Summary: Indiana farmland prices grew at a record pace between June 2021 and June 2022, according to the recent Indiana Farmland Value and Cash Rent Survey. Statewide, the average per acre price for top quality farmland increased by 30.9% to $12,808; average quality farmland increased by 30.1% to $10,598; poor quality farmland prices increased 34.0% to $8,631. Across all quality grades, farmland prices exceeded the previous highs set in 2021.
Publication Date: August 2022
Article ID: PAER-2022-23

Michael Langemeier, Associate Director of the Center For Commercial Agriculture and Professor of Agricultural Economics

Summary: A standard measure of financial performance most commonly used for stocks is the price to earnings ratio (P/E). A high P/E ratio sometimes indicates that investors think an investment has good growth opportunities, relatively safe earnings, a low capitalization rate, or a combination of these factors. However, a high P/E ratio may also indicate that an investment is less attractive because the price has already been bid up to reflect these positive attributes. This paper computes a ratio equivalent to P/E ratio for farmland, the farmland price to cash rent ratio (P/rent), and discusses trends in the P/rent ratio.
Publication Date: August 2022
Article ID: PAER-2022-24

Chad Fiechter, Ph.D. Student; Michael Langemeier, Associate Director of the Center for Commercial Agriculture and Professor of Agricultural Economics; James Mintert, Director of the Center for Commercial Agriculture and Professor of Agricultural Economics

Summary: Farmers purchase the majority of US farmland. The 2017 USDA Census of Agriculture reports more than 60% of farmland is owned by farmers. Farmers’ farmland value expectations are an important driver of farmland prices.
Publication Date: August 2022
Article ID: PAER-2022-25

Todd H. Kuethe, Associate Professor and Schrader Chair in Farmland Economics, Mohammad Haseeb Daudzai, M.S. Student and Pete Drost, M.S. Student

Summary: The recent rise in farmland prices has many market participants concerned of a potential farmland price bubble, where the prices exceed the true value of the asset.
Publication Date: April 2022
Article ID: PAER-2022-11

Dr. Nicole Olynk Widmar, Professor of Agricultural Economics

Summary: Dr. Nicole Widmar provides an update on the State of the Purdue Ag Econ Graduate Program.
Publication Date: April 2022
Article ID: PAER-2022-12

Yizhou Hua, Ph.D. Candidate; Holly Wang, Professor of Agricultural Economics; and Christine Wilson, Professor & Associate Dean at College of Agriculture

Summary: Purdue’s undergraduate students are willing to pay $1545 (31%) and $384 (7.6%) less for online and hybrid options respectively compared with the in-person study option, given the basic in-person tuition rate $5000 per semester at Purdue.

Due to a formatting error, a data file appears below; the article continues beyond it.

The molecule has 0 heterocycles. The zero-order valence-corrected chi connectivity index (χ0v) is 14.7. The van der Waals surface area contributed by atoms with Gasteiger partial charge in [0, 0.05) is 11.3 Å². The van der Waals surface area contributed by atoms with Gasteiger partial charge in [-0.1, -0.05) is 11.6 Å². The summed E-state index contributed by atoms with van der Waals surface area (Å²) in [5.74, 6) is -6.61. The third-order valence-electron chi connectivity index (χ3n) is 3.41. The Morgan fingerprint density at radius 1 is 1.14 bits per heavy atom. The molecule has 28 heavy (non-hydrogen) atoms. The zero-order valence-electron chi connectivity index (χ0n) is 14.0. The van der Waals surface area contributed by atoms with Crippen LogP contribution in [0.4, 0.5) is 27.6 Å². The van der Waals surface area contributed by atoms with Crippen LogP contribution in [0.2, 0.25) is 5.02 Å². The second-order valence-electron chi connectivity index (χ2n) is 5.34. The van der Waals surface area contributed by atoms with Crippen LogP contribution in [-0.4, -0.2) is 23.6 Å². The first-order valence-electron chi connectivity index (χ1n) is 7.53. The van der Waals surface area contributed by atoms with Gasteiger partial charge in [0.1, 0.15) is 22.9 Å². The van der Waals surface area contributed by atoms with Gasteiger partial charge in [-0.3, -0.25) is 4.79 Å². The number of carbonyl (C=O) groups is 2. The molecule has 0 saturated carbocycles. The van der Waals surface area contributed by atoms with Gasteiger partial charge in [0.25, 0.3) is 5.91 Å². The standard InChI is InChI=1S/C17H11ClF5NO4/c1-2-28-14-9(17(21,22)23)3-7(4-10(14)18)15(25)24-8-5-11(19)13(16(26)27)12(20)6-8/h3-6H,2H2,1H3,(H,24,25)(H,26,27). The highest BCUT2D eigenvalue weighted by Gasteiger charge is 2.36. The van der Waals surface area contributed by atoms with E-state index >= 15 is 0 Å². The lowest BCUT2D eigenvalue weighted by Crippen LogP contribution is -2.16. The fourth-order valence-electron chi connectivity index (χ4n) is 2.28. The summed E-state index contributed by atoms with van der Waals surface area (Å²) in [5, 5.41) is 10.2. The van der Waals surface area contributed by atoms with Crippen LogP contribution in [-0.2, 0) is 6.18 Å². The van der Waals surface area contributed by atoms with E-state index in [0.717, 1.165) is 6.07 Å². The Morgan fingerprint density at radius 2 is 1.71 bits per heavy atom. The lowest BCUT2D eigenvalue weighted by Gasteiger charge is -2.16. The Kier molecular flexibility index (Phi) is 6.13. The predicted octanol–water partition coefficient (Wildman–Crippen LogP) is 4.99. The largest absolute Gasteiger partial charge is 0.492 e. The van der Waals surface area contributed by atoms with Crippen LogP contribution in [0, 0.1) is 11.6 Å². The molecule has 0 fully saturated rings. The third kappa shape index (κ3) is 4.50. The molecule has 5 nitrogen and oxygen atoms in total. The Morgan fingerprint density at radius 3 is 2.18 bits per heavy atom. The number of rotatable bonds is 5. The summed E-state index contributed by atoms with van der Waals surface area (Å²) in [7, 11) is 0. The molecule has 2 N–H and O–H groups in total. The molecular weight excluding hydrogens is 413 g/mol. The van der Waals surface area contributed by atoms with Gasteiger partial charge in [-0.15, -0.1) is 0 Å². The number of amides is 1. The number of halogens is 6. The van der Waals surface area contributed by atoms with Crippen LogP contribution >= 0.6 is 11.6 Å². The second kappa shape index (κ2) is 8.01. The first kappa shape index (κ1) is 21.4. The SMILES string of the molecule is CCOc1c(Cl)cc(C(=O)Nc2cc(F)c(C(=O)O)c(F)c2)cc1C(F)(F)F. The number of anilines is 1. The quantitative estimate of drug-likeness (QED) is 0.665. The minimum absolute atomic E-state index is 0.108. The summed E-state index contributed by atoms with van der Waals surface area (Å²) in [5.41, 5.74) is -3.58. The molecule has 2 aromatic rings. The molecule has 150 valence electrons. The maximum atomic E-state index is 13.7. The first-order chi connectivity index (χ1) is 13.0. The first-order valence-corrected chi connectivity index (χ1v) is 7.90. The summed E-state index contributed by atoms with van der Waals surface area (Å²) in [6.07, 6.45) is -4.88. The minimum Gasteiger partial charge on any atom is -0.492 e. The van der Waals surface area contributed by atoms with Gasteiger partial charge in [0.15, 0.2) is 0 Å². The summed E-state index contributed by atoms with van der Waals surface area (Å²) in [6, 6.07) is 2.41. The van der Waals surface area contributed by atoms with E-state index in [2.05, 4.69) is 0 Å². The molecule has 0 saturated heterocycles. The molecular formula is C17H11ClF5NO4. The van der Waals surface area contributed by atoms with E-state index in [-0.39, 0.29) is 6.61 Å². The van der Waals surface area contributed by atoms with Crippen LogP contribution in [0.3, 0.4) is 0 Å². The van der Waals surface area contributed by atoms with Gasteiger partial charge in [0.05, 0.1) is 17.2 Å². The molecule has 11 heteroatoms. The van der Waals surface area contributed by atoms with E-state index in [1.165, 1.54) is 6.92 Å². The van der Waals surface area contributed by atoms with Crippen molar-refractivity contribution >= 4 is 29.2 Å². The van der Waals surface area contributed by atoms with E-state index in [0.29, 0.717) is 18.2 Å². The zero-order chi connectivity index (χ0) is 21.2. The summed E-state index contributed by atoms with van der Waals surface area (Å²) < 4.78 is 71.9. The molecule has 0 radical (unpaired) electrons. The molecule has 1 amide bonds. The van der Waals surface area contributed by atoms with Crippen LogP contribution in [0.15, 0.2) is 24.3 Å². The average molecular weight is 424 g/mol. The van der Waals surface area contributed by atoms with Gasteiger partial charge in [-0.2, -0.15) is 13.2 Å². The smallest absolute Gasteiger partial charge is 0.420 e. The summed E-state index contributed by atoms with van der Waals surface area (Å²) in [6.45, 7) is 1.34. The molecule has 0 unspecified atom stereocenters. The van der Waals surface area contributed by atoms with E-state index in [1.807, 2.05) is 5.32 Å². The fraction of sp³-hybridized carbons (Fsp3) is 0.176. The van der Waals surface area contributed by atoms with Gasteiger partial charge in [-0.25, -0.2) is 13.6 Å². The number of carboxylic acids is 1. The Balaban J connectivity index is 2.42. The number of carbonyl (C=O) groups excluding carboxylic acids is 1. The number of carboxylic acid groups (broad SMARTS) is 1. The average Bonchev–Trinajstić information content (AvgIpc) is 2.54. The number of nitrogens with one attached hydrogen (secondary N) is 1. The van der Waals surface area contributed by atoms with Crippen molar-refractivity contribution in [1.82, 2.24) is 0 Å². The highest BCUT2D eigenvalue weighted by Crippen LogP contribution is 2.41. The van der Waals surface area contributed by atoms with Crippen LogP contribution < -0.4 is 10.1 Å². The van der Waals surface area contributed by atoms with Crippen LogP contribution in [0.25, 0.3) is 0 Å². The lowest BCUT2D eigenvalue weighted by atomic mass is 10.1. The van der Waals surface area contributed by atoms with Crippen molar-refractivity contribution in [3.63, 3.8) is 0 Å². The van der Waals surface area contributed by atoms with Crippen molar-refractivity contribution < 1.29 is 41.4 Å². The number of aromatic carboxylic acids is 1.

Publication Date: April 2022
Article ID: PAER-2022-13

Dr. Francisco Scott, Economist, Federal Reserve Bank of Kansas City

Summary: The supply chain in agriculture is dynamic. Dr. Scott provides a few examples of how to understand demand, supply, and competition in some parts of the supply chain.
Publication Date: April 2022
Article ID: PAER-2022-14

Pedro Antonio Diaz Cachay, Masters Student; Dr. Todd Kuethe, Associate Professor and Schrader Endowed Chair in Farmland Economics

Summary: We find that ERS forecasts for farm debt are unbiased, as the forecasts do not systematically differ from realized values. However, ERS forecasts are inefficient, as they over-react to new information.
Publication Date: April 2022
Article ID: PAER-2022-15

Hari P. Regmi, Ph.D. Student; and Todd H. Kuethe, Associate Professor and Schrader Endowed Chair in Farmland Economics

Summary: USDA baseline export projections exhibits downward bias. Projections of total exports and high value commodities are informative up to year four while bulk commodities export projections are informative up to year three.
Publication Date: April 2022
Article ID: PAER-2022-16

Haden Comstock, M.S. Student; Nathan DeLay, Assistant Professor

Summary: This paper finds that there may be a positive correlation between participation in the Federal Crop Insurance Program (FCIP) and time to adoption of certain Precision Agriculture Technologies (PATs).

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The Purdue Agricultural Economics Report is a quarterly publication written by faculty and staff from the Department Agricultural Economics at Purdue University.